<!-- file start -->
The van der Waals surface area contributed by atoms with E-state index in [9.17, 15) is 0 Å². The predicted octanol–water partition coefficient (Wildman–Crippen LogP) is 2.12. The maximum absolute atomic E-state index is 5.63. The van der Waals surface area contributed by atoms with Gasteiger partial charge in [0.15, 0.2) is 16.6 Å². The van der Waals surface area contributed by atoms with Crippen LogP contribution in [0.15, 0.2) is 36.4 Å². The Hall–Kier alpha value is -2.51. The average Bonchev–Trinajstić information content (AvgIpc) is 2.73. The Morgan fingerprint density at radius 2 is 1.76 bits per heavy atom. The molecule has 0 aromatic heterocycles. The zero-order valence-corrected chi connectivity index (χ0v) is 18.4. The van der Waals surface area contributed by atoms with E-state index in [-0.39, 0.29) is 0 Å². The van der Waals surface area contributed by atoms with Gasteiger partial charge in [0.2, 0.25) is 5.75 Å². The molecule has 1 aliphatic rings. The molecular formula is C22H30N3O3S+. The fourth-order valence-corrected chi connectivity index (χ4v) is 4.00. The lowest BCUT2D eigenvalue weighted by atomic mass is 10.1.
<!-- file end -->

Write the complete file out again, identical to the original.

The van der Waals surface area contributed by atoms with E-state index in [9.17, 15) is 0 Å². The predicted octanol–water partition coefficient (Wildman–Crippen LogP) is 2.12. The maximum absolute atomic E-state index is 5.63. The van der Waals surface area contributed by atoms with Gasteiger partial charge in [0.15, 0.2) is 16.6 Å². The van der Waals surface area contributed by atoms with Crippen LogP contribution in [0.15, 0.2) is 36.4 Å². The Hall–Kier alpha value is -2.51. The average Bonchev–Trinajstić information content (AvgIpc) is 2.73. The Morgan fingerprint density at radius 2 is 1.76 bits per heavy atom. The molecule has 0 aromatic heterocycles. The zero-order valence-corrected chi connectivity index (χ0v) is 18.4. The van der Waals surface area contributed by atoms with E-state index in [-0.39, 0.29) is 0 Å². The van der Waals surface area contributed by atoms with Gasteiger partial charge in [0.2, 0.25) is 5.75 Å². The molecule has 1 aliphatic rings. The molecular formula is C22H30N3O3S+. The fourth-order valence-corrected chi connectivity index (χ4v) is 4.00. The lowest BCUT2D eigenvalue weighted by atomic mass is 10.1.